Emboldened by the change, Juror 8 describes another problem he has with the prosecution’s case. He believes that the witness who claimed to have heard the defendant threaten to kill his father could not have possibly done so due to the noise from a passing train. Jurors 5 and 11 (played by George Voskovec) agree and change their votes, while Juror 8 points out that people often say “I’m going to kill you” without literally meaning it.
At this point, Jurors 5, 6 (played by Edward Binns),and 8 cast doubt on the witness’s ability to have made it to his door in time to hear the threat and to see the defendant fleeing 15 seconds after hearing the father’s body hit the floor. A heated argument breaks out as Juror 3 becomes enraged and attempts to attack Juror 8 while shouting “I’ll kill him!” Juror 8 counters “You don’t really mean you’ll kill me, do you?” which flips Jurors 2 (played by John Fieldler) and 6 to the “not guilty” side.
Now that the jury is split down the middle, Juror 4 (played by E.G. Marshall) attempts to impugn the defendant’s alibi because he can’t recall certain key details, but this attempt stalls once Juror 8 challenges him on his own memory. Meanwhile, Juror 2 questions the idea that the defendant, who was much shorter than his father, could have inflicted the downward stab wounds, with Jurors 3 and 8 acting it out. Juror 5 supports Juror 4’s point with one of his own about how the wounds would most likely have been inflicted.
Now the ball really starts rolling as Juror 7 (played by Jack Warden) changes his vote to “not guilty;” he makes an unconvincing argument that he believes the defendant is actually innocent, however it is clear he just wants to get out of this deliberation. Despite the weakness of his argument, Jurors 1 (played by Martin Balsam) and 12 (played by Robert Webber) then change their votes, leaving only Jurors 3, 4 and 10 remaining on the “guilty” side.
Seeing the tide turning, Juror 10 (played by Ed Begley) erupts in a hate-filled rant against “slum” people, which back-fires as the others turn their backs to him. Juror 4 goes so far to tell him “sit down and don’t open your mouth again.” Juror 4 also declares the woman who saw the killing from across the street is still in play as a credible witness but Juror 9, seeing Juror 4 rub his nose, irritated by his glasses, realizes that the witness had impressions on her nose indicating she wore glasses, but did not wear them in court.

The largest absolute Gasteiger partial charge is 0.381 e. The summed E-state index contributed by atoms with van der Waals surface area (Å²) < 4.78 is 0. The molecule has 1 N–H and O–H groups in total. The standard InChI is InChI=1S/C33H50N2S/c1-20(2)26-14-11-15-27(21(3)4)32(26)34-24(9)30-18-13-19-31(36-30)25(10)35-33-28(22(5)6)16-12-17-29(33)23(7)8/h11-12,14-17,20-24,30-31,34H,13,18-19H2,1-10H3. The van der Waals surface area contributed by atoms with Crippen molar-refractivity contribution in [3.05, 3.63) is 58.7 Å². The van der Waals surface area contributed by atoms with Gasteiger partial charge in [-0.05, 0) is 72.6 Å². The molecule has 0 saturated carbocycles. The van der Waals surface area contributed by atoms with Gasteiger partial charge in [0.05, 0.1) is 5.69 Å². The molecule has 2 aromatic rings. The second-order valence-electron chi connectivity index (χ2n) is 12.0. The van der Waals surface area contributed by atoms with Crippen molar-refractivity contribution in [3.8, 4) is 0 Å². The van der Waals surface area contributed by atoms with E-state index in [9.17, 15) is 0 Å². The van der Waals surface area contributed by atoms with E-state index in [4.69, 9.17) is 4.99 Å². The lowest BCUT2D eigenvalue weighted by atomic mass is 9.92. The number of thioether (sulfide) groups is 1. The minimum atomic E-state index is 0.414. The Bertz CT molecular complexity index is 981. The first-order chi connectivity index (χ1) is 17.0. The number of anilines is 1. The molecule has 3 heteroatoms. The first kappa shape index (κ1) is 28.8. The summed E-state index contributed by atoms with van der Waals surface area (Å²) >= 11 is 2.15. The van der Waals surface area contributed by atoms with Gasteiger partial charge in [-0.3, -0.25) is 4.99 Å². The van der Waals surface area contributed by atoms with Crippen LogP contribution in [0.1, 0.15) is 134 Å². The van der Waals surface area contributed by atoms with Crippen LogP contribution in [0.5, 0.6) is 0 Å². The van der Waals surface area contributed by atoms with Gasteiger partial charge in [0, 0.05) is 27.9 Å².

Other jurors confirm the same, and Juror 8 adds that she would not have worn them to bed, and the attack happened so swiftly that she would not have had time to put them on. Jurors 12, 10 and 4 then change their vote to “not guilty,” leaving Juror 3 as the sole hold out for a guilty verdict.
Being the last guilty vote standing causes Juror 3 to give an increasingly tortured string of arguments, building on earlier remarks about his strained relationship with his own son which turns out to be the reason he wants the accused to be guilty. He tears up a photograph of him and his son and breaks down, sobbing, and mutters “not guilty,” thus making the vote unanimous.
The Hidden Sports Analogy:
As we find ourselves at the time of year when the teams in National Football League are opening their training camps, this is the perfect time to show that the mechanisms behind a jury deliberation are nearly identical to the process a football team goes through assembling it’s roster of players, particularly when it comes to the most crucial parts…the NFL draft and free-agency.